Roger Diez: No ordinary Joey: Logano wins Cup | NevadaAppeal.com

Roger Diez: No ordinary Joey: Logano wins Cup

Roger Diez

Congratulations to Joey Logano, who was crowned the 2018 Monster Energy NASCAR Cup champion at Homestead-Miami Raceway last Sunday evening. Logano became the 33rd champion in NASCAR's top division in the sanctioning body's 70-year history. He also brought Roger Penske yet another title to add to the incredible racing history of Team Penske. Logano follows in the footsteps of legendary Penske drivers Mark Donohue, Dave Marcis, Donnie and Bobby Allison, Rusty Wallace and current stars Ryan Newman, Kurt Busch, and Logano's teammate Brad Keselowski. Brad is also a Cup champion, winning the title in 2012 for Penske.

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The race was a nail biter, with the four championship contenders swapping the lead throughout the race. Each of the four, referred to by Logano as "The big three and me," had different strengths, but Logano's car was a rocketship on short runs. Fortunately for him the final restart came with fewer than 20 laps to go, and he immediately opened a gap and cruised to the win. Martin Truex Jr., still smarting from Logano's racing tactics at Martinsville, finished second, disappointed not to bring the title to the now-defunct Furniture Row team. Kevin Harvick had trouble with rear grip, and Kyle Busch's car just never came right. "I knew I was a sitting duck," he lamented after the race. Truex finished second in the championship standings with Kevin Harvick third and Kyle Busch fourth. Aric Almirola was fifth on the season, followed by Chase Elliott, Kurt Busch, Brad Keselowski, Kyle Larson, and Ryan Blaney rounding out the top 10. Six Fords, two Toyotas, and two Chevrolets comprised the top 10 finishing makes, with Ford taking the Manufacturer's title. The driver of the No. 24 Hendrick Camaro, William Byron, took Sunoco Rookie of the Year honors.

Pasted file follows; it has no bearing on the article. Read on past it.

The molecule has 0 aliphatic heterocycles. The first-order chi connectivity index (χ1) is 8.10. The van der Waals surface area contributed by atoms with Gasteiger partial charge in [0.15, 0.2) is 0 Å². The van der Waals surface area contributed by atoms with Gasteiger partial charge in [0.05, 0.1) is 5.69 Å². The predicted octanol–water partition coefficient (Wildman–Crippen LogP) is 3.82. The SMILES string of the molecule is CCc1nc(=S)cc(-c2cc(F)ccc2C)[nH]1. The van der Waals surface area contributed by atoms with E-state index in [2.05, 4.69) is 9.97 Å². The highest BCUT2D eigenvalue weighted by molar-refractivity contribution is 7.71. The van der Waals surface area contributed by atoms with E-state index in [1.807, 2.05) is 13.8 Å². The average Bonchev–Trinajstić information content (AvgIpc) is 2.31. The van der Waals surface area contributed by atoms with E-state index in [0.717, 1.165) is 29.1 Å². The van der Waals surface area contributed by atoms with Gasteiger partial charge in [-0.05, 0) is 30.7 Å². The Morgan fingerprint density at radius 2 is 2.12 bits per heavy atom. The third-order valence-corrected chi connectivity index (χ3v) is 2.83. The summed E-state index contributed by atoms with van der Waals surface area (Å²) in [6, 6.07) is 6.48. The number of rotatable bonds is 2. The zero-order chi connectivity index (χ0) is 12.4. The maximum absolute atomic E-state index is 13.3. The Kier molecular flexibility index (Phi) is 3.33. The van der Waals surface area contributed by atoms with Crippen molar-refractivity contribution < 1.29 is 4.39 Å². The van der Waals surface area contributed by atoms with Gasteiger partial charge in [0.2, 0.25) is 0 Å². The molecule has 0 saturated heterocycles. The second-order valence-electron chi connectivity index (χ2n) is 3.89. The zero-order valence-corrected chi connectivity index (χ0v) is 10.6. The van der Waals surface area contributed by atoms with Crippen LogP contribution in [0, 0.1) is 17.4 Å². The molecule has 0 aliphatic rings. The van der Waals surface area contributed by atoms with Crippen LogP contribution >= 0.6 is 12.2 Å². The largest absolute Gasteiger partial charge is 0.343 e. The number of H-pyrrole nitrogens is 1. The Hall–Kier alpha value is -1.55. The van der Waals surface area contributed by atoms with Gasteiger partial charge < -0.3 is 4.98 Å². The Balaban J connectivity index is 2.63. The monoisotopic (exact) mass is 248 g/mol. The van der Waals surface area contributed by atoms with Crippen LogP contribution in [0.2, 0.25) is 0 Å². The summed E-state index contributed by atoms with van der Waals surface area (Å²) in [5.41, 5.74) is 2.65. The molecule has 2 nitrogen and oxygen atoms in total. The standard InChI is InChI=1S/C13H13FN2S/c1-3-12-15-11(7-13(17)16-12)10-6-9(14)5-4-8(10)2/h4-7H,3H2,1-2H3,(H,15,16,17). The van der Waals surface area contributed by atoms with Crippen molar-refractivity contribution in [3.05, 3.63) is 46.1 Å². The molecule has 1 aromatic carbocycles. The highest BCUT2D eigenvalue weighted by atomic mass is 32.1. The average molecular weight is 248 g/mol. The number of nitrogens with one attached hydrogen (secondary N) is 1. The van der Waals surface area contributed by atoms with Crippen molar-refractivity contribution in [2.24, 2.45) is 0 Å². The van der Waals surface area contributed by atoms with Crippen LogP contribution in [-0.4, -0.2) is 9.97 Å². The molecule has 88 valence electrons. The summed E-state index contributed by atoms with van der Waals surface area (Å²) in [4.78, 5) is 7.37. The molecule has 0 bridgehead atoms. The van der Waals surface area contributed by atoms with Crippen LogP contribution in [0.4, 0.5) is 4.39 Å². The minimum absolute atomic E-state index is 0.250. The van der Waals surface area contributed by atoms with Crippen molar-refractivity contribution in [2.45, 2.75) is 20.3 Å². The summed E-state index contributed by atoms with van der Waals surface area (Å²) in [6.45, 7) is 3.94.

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NASCAR's top series is facing a lot of changes for 2019, with drivers departing, entering the series, and swapping places. There are some significant rule changes in the offing, and Ford will be switching to the Mustang as their platform for next season. Chevrolets should be more competitive next year, with a year of development on the Camaro, but the Mustang is still a question mark. Toyota will stay with the venerable Camry, as they have no "pony car" equivalent in its model lineup. I'll try to tally up all the new driver/team alignments and the rules changes in this space next week.

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The Formula One season finale at Abu Dhabi will take place on Sunday, the last major 2018 racing event. Although the drivers' and manufacturer's titles have already been won, there are still some positions in the standings yet to be settled. Currently Ferrari's Kimi Raikkonen has a 14-point advantage over Mercedes driver and fellow Finn Valtteri Bottas in the driver standings, with Red Bull's Max Verstappen a further three points back. Depending on luck and aggressiveness (of which Verstappen has an abundance), he could move up one or even two spots. It's Raikkonen's last race with Ferrari, and he wants to go out with a strong performance. Bottas is only the third teammate of a champion not to score a season win since 1994, and he'd like to change that statistic with an Abu Dhabi victory.

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Mercedes, Ferrari, Red Bull, and Renault, lead the constructors' championship standings in that order. Remember, the lion's share of the season payout goes to the constructors, not the drivers, so that battle is important for next season's funding. There are only a couple of possibilities for a change further down the order. The gap from McLaren to Force India is 14 points, and Sauber is only six points behind Force India. Depending on racing fortune, that order could change by Sunday afternoon.